Messages from around the world denouncing violence and bearing witness to contemporary injustice. For many of the authors, this edition of Notebook has become a place where they can express their own desperation, distress and anxiety related to war, violence and the social issues that they entail.

© Eduardo Bertone, 1977
Graphic designer, Argentina
In my Notebook I wanted to say everything that I couldn’t say in other projects. I also wanted to say lots of things that many people want to say but can’t. I focused mainly on consumer society, represented by the USA, because I think it’s one of the biggest problems we have. When I made my Notebook I was very annoyed about that issue and felt this was the direction I should take.

© Bill Clark
Death row inmate, USA
I need someone who will expose the government and the police corruption that led to my wrongful conviction and death sentence. I need you to write and rally those individuals opposed to the death penalty and particularly opposed to executing an innocent man. I need people all over the world to speak out on my behalf and use their voices and influence to help me become free again.

© Anasswa Ham, 1970
Artist, Uganda
Innocent people from my tribe have been killed. My parents, my brothers and sisters were killed while I was looking. They cooked their bodies and forced me to eat their flesh. They stripped them naked and I saw the nakedness of my parents before they were killed. They chopped off their noses, ears and lips and first told my parents to eat them. Then they killed them.

© Pascal Hachem, 1979
Artist, Lebanon
I left Lebanon on July 4, 2006 for three months in Zurich. I left everything as if I’d be back in a few days. My things were on the table: my sketchbook, my last notes and my pens, neatly lined up. Everything changed when I received an sms at 14:33, 12.07.06, from a resident of Beirut. Our Notebook is full of blood and our fresh air has the odor of guns. At the moment we have a lot to say. Please just present a blank Notebook in the name of the Lebanese people. I don’t know if our voices are heard in the world, but I can’t imagine what’s happening, either.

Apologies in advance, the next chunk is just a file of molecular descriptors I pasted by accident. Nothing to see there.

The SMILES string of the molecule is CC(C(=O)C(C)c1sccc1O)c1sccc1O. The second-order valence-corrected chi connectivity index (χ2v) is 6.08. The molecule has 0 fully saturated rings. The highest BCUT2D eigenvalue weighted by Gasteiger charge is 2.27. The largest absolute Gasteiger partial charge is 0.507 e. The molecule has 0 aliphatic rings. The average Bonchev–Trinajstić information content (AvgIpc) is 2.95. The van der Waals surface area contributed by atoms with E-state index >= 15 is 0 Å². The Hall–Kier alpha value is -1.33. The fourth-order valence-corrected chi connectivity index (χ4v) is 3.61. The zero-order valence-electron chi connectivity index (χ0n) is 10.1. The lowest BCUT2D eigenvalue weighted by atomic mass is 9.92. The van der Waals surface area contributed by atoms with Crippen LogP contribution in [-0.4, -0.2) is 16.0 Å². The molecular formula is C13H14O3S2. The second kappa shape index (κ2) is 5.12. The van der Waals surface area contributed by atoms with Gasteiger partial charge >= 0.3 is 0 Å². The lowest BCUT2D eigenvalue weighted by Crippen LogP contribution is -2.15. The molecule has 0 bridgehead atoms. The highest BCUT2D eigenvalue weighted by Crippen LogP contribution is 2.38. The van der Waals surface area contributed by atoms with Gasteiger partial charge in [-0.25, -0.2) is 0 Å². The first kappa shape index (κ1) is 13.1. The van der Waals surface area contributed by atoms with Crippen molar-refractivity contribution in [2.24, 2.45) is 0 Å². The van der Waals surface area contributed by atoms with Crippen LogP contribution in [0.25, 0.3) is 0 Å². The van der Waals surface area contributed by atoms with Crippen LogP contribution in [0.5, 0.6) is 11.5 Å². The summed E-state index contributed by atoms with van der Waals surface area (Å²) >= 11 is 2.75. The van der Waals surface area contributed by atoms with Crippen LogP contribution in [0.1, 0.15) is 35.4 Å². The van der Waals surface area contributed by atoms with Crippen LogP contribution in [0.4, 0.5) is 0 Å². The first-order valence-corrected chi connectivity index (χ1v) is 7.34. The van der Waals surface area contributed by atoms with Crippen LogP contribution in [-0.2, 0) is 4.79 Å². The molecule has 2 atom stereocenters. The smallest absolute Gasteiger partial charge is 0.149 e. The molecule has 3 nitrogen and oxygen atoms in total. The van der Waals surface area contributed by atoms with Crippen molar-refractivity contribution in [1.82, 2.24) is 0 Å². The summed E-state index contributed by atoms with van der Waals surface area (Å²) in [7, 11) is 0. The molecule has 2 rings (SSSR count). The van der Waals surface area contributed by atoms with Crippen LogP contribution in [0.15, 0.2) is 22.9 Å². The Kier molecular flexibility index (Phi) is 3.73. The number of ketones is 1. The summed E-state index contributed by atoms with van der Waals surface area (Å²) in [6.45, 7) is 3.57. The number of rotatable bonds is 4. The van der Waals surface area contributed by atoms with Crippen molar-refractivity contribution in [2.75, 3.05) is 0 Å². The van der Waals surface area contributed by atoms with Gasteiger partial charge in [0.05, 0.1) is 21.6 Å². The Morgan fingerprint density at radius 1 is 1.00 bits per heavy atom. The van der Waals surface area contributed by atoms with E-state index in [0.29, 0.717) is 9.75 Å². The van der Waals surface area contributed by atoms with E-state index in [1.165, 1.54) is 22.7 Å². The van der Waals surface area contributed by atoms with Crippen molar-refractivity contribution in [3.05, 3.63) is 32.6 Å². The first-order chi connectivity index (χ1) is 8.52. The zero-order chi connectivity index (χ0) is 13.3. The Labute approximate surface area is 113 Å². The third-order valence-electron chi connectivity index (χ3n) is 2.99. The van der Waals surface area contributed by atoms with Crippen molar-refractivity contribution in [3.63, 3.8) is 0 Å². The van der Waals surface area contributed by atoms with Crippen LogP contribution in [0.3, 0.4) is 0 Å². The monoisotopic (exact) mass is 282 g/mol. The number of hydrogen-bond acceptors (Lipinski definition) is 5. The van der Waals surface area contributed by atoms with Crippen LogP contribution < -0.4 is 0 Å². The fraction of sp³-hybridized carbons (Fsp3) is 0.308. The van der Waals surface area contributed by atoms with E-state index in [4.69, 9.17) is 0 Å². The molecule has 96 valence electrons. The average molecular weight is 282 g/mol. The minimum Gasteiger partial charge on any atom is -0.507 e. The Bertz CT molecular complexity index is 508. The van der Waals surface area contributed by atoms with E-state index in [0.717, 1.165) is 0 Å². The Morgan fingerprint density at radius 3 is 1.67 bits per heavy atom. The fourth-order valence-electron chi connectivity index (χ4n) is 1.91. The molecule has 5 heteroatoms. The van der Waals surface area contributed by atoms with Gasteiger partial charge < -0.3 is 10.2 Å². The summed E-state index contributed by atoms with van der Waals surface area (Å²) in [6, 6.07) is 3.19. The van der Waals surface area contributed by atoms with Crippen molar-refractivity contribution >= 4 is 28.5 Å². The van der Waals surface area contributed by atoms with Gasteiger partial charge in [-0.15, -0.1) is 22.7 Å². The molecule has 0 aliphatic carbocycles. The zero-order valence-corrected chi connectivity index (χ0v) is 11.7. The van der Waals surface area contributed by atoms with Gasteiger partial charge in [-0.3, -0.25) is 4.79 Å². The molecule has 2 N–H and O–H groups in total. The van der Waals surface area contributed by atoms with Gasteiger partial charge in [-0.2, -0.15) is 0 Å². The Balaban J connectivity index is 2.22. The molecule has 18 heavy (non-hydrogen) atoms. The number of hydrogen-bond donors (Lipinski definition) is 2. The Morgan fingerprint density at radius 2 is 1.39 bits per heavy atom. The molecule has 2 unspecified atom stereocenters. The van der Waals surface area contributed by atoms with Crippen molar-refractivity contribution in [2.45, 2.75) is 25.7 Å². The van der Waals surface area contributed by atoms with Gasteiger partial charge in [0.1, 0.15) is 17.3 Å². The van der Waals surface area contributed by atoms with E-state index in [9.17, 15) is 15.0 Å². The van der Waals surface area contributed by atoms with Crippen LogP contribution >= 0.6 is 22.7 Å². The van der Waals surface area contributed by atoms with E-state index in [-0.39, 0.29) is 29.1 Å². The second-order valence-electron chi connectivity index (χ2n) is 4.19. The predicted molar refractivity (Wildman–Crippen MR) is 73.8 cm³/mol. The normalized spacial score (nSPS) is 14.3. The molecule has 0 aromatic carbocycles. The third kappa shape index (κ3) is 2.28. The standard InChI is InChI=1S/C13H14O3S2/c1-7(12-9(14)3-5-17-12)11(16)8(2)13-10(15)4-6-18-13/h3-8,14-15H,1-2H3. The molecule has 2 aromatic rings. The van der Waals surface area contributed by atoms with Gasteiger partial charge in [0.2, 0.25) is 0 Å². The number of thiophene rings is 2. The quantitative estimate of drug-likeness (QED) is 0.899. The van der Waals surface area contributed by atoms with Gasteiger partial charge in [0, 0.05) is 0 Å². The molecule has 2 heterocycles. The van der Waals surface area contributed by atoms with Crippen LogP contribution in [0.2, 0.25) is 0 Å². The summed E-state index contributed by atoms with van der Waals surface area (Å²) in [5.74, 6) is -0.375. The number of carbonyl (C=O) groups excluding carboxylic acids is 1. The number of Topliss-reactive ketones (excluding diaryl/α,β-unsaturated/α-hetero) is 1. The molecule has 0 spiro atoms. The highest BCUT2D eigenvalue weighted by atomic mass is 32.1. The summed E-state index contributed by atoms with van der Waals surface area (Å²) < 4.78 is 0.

© Isotta Dardilli, 1971
Art director and artist, Italy
I switch off the kitchen light, pick up the ashtray, switch the light on again. Open the cupboard, open the trashcan, empty the ashtray. Before heading back I think “Have I got everything?” I get back to the bed. Check. Finally lie down… Oh god, don’t think about it. I get up, I don’t think about it, go back to the kitchen, open the other cupboard without thinking about it, take the pills, a glass, the bottle of water, I pour some, open my mouth, swallow, then more water, I put down the glass and put the sleeping pills away… this time I’ve taken them all, the whole box. I switch everything off and go back to the bedroom. I can’t sleep. I can’t sleep. OK, I’ll draw.